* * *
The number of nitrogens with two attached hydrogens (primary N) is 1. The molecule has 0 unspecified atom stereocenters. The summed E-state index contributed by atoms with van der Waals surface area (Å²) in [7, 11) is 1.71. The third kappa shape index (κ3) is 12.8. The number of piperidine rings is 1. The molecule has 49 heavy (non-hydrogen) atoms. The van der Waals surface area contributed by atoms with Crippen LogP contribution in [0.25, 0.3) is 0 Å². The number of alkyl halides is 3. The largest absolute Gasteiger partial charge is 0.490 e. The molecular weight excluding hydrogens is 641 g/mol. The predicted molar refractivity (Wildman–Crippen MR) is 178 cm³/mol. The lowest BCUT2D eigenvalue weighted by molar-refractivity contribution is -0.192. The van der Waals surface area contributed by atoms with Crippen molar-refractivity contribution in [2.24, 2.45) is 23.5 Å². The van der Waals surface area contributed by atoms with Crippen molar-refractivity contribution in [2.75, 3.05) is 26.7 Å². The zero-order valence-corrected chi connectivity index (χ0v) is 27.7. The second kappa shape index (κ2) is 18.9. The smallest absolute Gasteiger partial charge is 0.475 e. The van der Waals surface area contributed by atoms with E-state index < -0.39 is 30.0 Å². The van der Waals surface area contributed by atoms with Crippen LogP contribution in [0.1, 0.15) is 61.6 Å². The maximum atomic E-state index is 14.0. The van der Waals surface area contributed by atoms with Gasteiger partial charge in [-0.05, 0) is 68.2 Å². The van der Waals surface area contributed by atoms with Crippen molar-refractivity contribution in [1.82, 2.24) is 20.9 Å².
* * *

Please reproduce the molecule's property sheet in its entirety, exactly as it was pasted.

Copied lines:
The number of nitrogens with two attached hydrogens (primary N) is 1. The molecule has 0 unspecified atom stereocenters. The summed E-state index contributed by atoms with van der Waals surface area (Å²) in [7, 11) is 1.71. The third kappa shape index (κ3) is 12.8. The number of piperidine rings is 1. The molecule has 49 heavy (non-hydrogen) atoms. The van der Waals surface area contributed by atoms with Crippen LogP contribution in [0.25, 0.3) is 0 Å². The number of alkyl halides is 3. The largest absolute Gasteiger partial charge is 0.490 e. The molecular weight excluding hydrogens is 641 g/mol. The predicted molar refractivity (Wildman–Crippen MR) is 178 cm³/mol. The lowest BCUT2D eigenvalue weighted by molar-refractivity contribution is -0.192. The van der Waals surface area contributed by atoms with Crippen molar-refractivity contribution in [2.24, 2.45) is 23.5 Å². The van der Waals surface area contributed by atoms with Crippen molar-refractivity contribution in [2.75, 3.05) is 26.7 Å². The zero-order valence-corrected chi connectivity index (χ0v) is 27.7. The second kappa shape index (κ2) is 18.9. The smallest absolute Gasteiger partial charge is 0.475 e. The van der Waals surface area contributed by atoms with E-state index < -0.39 is 30.0 Å². The van der Waals surface area contributed by atoms with Crippen LogP contribution in [0.1, 0.15) is 61.6 Å². The maximum atomic E-state index is 14.0. The van der Waals surface area contributed by atoms with Gasteiger partial charge in [-0.05, 0) is 68.2 Å². The van der Waals surface area contributed by atoms with Crippen molar-refractivity contribution in [1.82, 2.24) is 20.9 Å².